Cannizzaro Reaction is a chemical reaction that involves the base-induced disproportionation of two molecules of a non-enolizable aldehyde to give primary alcohol and carboxylic acid.
This reaction was first accomplished in 1853 by Stanislao Cannizzaro when he obtained benzyl alcohol and potassium benzoate from the treatment of benzaldehyde with potash.
More about Cannizzaro Reaction
This reaction is basically a reaction of aldehydes with caustic alkali in which one molecule of aldehyde is reduced to the corresponding alcohol and another molecule is oxidized to the salt of the corresponding acid.
The reaction is essentially a nucleophilic acyl substitution on an aldehyde where the leaving group attacks another aldehyde. The attack of hydroxide on carbonyl results in a tetrahedral intermediate.
This reaction is a redox reaction involving the transfer of a hydride from one substrate molecule to the other: one aldehyde is oxidized to form the acid, the other is reduced to form the alcohol.
Cannizzaro Reaction Mechanism
Step 1: A nucleophile (hydroxide) is used to attack the carbonyl group of the given aldehyde. This causes a disproportionation reaction and also gives rise to an anion carrying 2 negative charges.
Step 2: The tetrahedral intermediate that results, then collapse, re-forming the carbonyl and transferring hydride to attack another carbonyl.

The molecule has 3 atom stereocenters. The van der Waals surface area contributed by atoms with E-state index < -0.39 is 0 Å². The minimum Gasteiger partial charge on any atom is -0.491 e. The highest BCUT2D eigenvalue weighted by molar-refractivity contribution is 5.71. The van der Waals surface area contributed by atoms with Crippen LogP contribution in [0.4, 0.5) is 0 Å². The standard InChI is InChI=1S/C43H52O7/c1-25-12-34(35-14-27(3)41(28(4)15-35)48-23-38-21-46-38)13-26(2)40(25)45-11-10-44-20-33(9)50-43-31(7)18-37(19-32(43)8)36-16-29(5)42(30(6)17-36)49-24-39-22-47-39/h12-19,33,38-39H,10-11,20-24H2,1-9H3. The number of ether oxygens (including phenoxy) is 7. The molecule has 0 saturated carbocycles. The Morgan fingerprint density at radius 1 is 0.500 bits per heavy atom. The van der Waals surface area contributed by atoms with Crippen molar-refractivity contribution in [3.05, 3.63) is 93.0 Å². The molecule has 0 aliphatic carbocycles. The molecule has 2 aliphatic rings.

Step 3: In the final step, the acid and alkoxide ions that were formed, exchange a proton. The aldehyde first dorms a doubly charged anion, in the presence of a very high concentration of base, from which a hydride ion is transferred to the second molecule of aldehyde to form carboxylate and alkoxide ions. The alkoxide ion acquires a proton from the solvent, subsequently. Thus forming an acid and an alcohol
The reaction follows third-order kinetics.
Crossed Cannizzaro Reaction
At ideal conditions, the original reaction produces only 50% of the required alcohol and carboxylic acid. In order to achieve a better product, crossed Cannizzaro reaction is used. A sacrificial aldehyde is combined with a more valuable chemical and formaldehyde is used as a reductant, thus oxidizing it to sodium formate.
The alcohol is obtained from the reduction of the other aldehyde chemical. The yield of the valuable chemical is increased as 2 different aldehydes can be completely converted into the required product.
Applications of the Reaction
A crossed Cannizzaro reaction and aldol condensation are together used to prepare polyols in the industry. Different forms of polyols are used in polyesters for resins, synthetic lubricants, as a raw material in the varnish industry, etc.
The reaction of aldehydes with caustic alkali in which one molecule of aldehyde is reduced to the corresponding alcohol and another molecule is oxidized to the salt of the corresponding acid.
Example of the Reaction:
2C6H5CHO + KOH → C6H5CH2OH + C6H5COOK
It is used to improve the yield of the desired product.
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